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A New Foreign Policy?

Wednesday 5 November 2008, by CONN HALLINAN

Over the next four years the U.S. will confront several key foreign policy decisions. While the President and the executive branch—in particular the Departments of State and Defense—will play an important role in this, Congress has abrogated its constitutional responsibilities in the making of foreign policy. Here is a wish list for the coming administration.


Put a halt to North Atlantic Treaty Organization’s (NATO) expansion. The recent Georgia-Russia War was a direct outcome of the misguided and provocative strategy of recruiting former members of the Soviet bloc into NATO. The Russians quite rightly see this as a potentially threatening military alliance and are justly angry with the Americans for breaking their promise not to recruit former Warsaw Pact nations into NATO.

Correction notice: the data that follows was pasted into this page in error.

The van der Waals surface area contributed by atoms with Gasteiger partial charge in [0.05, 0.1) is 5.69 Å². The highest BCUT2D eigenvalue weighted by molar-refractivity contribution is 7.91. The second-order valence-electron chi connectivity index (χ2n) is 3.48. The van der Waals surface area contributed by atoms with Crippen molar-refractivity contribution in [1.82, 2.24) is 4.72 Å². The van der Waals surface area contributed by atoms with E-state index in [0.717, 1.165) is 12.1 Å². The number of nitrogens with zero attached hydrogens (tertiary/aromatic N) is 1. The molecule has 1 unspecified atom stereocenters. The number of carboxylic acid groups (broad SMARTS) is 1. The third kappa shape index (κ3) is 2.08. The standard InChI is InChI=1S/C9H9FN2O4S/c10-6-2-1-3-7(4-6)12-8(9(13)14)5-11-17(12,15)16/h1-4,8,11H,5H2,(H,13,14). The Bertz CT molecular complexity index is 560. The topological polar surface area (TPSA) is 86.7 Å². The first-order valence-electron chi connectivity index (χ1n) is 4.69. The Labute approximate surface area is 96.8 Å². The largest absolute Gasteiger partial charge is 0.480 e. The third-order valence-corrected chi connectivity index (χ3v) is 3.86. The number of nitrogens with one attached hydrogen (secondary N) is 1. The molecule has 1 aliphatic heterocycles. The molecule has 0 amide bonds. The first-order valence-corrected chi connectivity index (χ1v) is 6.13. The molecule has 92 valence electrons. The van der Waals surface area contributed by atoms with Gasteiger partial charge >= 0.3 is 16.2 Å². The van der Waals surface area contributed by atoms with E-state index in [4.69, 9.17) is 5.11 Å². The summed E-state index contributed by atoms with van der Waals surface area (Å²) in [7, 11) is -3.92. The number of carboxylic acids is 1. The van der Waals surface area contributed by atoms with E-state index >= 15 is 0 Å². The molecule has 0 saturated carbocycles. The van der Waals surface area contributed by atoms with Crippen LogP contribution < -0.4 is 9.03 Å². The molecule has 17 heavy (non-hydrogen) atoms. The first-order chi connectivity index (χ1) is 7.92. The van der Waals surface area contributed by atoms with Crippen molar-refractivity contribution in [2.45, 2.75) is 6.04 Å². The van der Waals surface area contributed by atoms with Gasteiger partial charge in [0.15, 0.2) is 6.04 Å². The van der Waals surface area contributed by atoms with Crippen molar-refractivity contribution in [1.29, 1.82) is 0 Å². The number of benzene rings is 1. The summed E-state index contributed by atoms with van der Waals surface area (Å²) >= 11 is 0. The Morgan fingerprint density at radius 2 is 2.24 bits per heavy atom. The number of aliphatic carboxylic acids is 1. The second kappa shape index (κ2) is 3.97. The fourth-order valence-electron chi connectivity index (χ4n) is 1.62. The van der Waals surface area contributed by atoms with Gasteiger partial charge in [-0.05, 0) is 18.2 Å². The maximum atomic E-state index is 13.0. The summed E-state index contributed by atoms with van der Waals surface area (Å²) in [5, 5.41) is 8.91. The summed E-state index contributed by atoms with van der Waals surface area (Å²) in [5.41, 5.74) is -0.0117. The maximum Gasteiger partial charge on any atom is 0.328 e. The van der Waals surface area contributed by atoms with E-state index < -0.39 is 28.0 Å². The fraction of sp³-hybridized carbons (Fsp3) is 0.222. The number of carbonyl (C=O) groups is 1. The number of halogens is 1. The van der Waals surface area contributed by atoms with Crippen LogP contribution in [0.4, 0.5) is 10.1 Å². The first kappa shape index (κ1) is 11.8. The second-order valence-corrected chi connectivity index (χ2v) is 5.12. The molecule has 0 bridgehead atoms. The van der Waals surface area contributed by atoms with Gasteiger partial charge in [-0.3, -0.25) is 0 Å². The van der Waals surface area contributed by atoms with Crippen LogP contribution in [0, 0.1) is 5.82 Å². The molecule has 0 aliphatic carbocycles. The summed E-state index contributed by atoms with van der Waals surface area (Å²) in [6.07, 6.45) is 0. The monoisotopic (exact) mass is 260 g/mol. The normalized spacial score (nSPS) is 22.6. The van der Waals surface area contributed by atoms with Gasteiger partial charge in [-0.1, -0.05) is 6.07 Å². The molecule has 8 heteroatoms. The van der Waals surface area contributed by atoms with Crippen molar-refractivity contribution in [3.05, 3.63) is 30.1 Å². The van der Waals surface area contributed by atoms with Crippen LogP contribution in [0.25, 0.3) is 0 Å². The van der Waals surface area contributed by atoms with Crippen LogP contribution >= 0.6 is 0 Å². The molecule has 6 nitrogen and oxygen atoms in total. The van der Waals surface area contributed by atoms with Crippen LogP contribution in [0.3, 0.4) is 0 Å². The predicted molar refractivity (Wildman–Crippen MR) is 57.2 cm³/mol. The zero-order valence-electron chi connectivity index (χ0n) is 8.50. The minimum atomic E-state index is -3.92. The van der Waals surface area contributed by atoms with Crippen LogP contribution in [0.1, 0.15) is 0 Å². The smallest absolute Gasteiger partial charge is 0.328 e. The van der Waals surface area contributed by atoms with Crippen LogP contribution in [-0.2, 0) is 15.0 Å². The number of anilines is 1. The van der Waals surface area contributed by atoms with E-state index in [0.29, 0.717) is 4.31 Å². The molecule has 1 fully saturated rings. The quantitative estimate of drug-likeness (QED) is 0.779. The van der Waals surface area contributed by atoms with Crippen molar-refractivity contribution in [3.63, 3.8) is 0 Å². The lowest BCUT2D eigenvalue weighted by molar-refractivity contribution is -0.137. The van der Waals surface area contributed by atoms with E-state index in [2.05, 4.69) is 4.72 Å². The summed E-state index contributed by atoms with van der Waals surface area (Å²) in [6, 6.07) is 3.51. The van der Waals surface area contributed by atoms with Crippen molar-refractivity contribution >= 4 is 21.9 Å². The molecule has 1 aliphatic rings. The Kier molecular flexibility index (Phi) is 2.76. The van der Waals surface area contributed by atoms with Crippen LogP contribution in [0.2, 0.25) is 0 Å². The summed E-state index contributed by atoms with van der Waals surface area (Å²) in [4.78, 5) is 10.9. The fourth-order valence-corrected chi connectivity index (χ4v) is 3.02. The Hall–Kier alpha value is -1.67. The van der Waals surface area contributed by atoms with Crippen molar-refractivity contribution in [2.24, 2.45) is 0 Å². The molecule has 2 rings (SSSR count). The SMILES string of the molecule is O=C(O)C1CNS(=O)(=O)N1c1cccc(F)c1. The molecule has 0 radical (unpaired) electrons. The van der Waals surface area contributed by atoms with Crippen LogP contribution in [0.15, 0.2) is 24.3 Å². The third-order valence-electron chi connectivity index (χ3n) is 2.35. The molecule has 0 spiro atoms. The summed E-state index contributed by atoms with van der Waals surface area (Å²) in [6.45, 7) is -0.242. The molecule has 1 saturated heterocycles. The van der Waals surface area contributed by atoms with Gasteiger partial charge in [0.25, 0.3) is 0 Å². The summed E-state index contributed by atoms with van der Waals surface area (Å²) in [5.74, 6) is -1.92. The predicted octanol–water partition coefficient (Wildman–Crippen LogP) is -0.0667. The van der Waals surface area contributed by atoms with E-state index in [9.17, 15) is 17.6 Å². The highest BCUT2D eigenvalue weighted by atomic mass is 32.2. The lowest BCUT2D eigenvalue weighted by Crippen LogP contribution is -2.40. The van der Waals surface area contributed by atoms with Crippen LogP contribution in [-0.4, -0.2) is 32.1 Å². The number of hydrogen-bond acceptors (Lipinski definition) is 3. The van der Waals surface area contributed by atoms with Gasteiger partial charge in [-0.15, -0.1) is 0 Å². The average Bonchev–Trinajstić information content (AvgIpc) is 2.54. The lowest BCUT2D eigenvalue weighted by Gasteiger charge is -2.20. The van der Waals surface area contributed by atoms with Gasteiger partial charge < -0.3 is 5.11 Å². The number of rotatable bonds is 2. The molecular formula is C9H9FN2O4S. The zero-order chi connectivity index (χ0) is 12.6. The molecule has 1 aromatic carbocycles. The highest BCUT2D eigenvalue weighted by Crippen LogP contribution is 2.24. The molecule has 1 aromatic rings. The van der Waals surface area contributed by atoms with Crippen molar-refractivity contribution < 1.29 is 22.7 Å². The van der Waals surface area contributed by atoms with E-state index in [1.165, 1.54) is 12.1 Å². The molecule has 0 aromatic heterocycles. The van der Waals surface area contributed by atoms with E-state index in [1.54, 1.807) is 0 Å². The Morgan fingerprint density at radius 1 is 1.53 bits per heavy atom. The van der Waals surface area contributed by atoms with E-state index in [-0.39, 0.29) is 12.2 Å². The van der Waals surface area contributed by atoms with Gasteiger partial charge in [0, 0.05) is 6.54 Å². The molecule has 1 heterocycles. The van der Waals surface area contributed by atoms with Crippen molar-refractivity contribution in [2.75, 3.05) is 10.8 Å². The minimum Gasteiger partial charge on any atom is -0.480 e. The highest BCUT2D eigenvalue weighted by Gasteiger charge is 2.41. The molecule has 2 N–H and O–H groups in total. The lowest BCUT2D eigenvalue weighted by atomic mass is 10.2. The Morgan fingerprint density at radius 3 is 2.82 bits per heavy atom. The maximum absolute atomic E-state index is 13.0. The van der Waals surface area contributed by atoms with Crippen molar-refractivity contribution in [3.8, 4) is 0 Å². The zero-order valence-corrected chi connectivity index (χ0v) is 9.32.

The U.S. Congress must halt the deployment of U.S. anti-missile ballistic systems (ABM) in Poland and the Czech Republic. ABM’s will increase tensions in the region and put thousands of nuclear weapons on hair trigger alert. ABMs were not designed to stop attacks, but to absorb an enemy’s counterstrike following a first strike. First use of nuclear weapons is current U.S. military policy, so it is understandable why the Russians are deeply concerned. While the anti-missile system is supposedly aimed at Iran, Teheran has neither the delivery systems nor the weapons that could pose a threat to Europe. A group of American physicists recently concluded that the ABM’s are indeed aimed at the Russians.

A corollary to halting deployment the ABMs is to reverse the Bush Administration’s withdrawal from the Anti-Ballistic Missile Treaty, and to dismantle the current U.S. ABM system deployed in Alaska. These moves would not only reduce tensions in Europe, but with China as well.

The Middle East